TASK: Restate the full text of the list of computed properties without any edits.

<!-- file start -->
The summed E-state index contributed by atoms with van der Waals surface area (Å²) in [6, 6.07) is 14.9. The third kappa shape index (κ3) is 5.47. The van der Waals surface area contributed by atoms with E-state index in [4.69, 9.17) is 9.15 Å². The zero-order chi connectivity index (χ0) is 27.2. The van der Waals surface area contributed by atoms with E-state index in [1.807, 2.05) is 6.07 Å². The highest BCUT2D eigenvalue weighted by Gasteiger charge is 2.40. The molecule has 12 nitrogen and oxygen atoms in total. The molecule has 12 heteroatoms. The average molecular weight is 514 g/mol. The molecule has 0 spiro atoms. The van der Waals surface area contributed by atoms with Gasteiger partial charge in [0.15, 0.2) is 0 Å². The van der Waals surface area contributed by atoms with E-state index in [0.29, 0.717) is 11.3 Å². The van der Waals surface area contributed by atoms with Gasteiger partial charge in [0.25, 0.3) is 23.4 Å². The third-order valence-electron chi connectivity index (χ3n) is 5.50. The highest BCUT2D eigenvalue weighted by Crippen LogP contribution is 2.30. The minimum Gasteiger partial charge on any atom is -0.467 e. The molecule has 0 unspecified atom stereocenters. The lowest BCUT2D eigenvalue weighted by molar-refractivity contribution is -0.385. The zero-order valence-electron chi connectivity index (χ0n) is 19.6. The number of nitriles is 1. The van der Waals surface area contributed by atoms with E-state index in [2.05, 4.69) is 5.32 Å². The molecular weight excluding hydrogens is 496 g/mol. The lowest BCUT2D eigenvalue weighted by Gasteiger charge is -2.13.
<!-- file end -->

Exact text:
The summed E-state index contributed by atoms with van der Waals surface area (Å²) in [6, 6.07) is 14.9. The third kappa shape index (κ3) is 5.47. The van der Waals surface area contributed by atoms with E-state index in [4.69, 9.17) is 9.15 Å². The zero-order chi connectivity index (χ0) is 27.2. The van der Waals surface area contributed by atoms with E-state index in [1.807, 2.05) is 6.07 Å². The highest BCUT2D eigenvalue weighted by Gasteiger charge is 2.40. The molecule has 12 nitrogen and oxygen atoms in total. The molecule has 12 heteroatoms. The average molecular weight is 514 g/mol. The molecule has 0 spiro atoms. The van der Waals surface area contributed by atoms with Gasteiger partial charge in [0.15, 0.2) is 0 Å². The van der Waals surface area contributed by atoms with E-state index in [0.29, 0.717) is 11.3 Å². The van der Waals surface area contributed by atoms with Gasteiger partial charge in [0.25, 0.3) is 23.4 Å². The third-order valence-electron chi connectivity index (χ3n) is 5.50. The highest BCUT2D eigenvalue weighted by Crippen LogP contribution is 2.30. The minimum Gasteiger partial charge on any atom is -0.467 e. The molecule has 0 unspecified atom stereocenters. The lowest BCUT2D eigenvalue weighted by molar-refractivity contribution is -0.385. The zero-order valence-electron chi connectivity index (χ0n) is 19.6. The number of nitriles is 1. The van der Waals surface area contributed by atoms with E-state index in [2.05, 4.69) is 5.32 Å². The molecular weight excluding hydrogens is 496 g/mol. The lowest BCUT2D eigenvalue weighted by Gasteiger charge is -2.13.